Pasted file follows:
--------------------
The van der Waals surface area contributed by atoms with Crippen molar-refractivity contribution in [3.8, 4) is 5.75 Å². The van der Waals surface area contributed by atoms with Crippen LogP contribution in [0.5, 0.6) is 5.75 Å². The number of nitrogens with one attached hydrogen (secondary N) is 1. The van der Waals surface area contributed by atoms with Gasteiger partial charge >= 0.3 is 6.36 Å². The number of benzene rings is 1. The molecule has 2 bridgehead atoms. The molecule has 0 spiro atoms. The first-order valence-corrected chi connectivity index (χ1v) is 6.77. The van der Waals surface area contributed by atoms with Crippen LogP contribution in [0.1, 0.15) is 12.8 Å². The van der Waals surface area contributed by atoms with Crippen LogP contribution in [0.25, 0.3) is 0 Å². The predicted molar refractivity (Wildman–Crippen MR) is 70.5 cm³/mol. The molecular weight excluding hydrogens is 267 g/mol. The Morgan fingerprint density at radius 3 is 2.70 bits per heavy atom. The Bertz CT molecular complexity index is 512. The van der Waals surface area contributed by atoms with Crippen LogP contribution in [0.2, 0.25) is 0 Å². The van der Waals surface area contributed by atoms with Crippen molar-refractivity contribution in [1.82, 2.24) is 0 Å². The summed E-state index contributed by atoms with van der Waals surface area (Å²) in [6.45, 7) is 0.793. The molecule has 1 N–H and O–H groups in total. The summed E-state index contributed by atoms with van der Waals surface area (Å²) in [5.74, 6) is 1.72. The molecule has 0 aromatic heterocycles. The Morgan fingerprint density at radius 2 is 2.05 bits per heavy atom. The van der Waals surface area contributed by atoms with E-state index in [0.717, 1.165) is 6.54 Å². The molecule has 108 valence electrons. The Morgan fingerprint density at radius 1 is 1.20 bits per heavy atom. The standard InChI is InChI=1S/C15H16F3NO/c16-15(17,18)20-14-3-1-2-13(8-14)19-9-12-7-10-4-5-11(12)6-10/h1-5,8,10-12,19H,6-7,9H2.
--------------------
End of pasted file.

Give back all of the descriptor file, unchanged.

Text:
The van der Waals surface area contributed by atoms with Crippen molar-refractivity contribution in [3.8, 4) is 5.75 Å². The van der Waals surface area contributed by atoms with Crippen LogP contribution in [0.5, 0.6) is 5.75 Å². The number of nitrogens with one attached hydrogen (secondary N) is 1. The van der Waals surface area contributed by atoms with Gasteiger partial charge >= 0.3 is 6.36 Å². The number of benzene rings is 1. The molecule has 2 bridgehead atoms. The molecule has 0 spiro atoms. The first-order valence-corrected chi connectivity index (χ1v) is 6.77. The van der Waals surface area contributed by atoms with Crippen LogP contribution in [0.1, 0.15) is 12.8 Å². The van der Waals surface area contributed by atoms with Crippen LogP contribution in [0.25, 0.3) is 0 Å². The predicted molar refractivity (Wildman–Crippen MR) is 70.5 cm³/mol. The molecular weight excluding hydrogens is 267 g/mol. The Morgan fingerprint density at radius 3 is 2.70 bits per heavy atom. The Bertz CT molecular complexity index is 512. The van der Waals surface area contributed by atoms with Crippen LogP contribution in [0.2, 0.25) is 0 Å². The van der Waals surface area contributed by atoms with Crippen molar-refractivity contribution in [1.82, 2.24) is 0 Å². The summed E-state index contributed by atoms with van der Waals surface area (Å²) in [6.45, 7) is 0.793. The molecule has 1 N–H and O–H groups in total. The summed E-state index contributed by atoms with van der Waals surface area (Å²) in [5.74, 6) is 1.72. The molecule has 0 aromatic heterocycles. The Morgan fingerprint density at radius 2 is 2.05 bits per heavy atom. The van der Waals surface area contributed by atoms with E-state index in [0.717, 1.165) is 6.54 Å². The molecule has 108 valence electrons. The Morgan fingerprint density at radius 1 is 1.20 bits per heavy atom. The standard InChI is InChI=1S/C15H16F3NO/c16-15(17,18)20-14-3-1-2-13(8-14)19-9-12-7-10-4-5-11(12)6-10/h1-5,8,10-12,19H,6-7,9H2.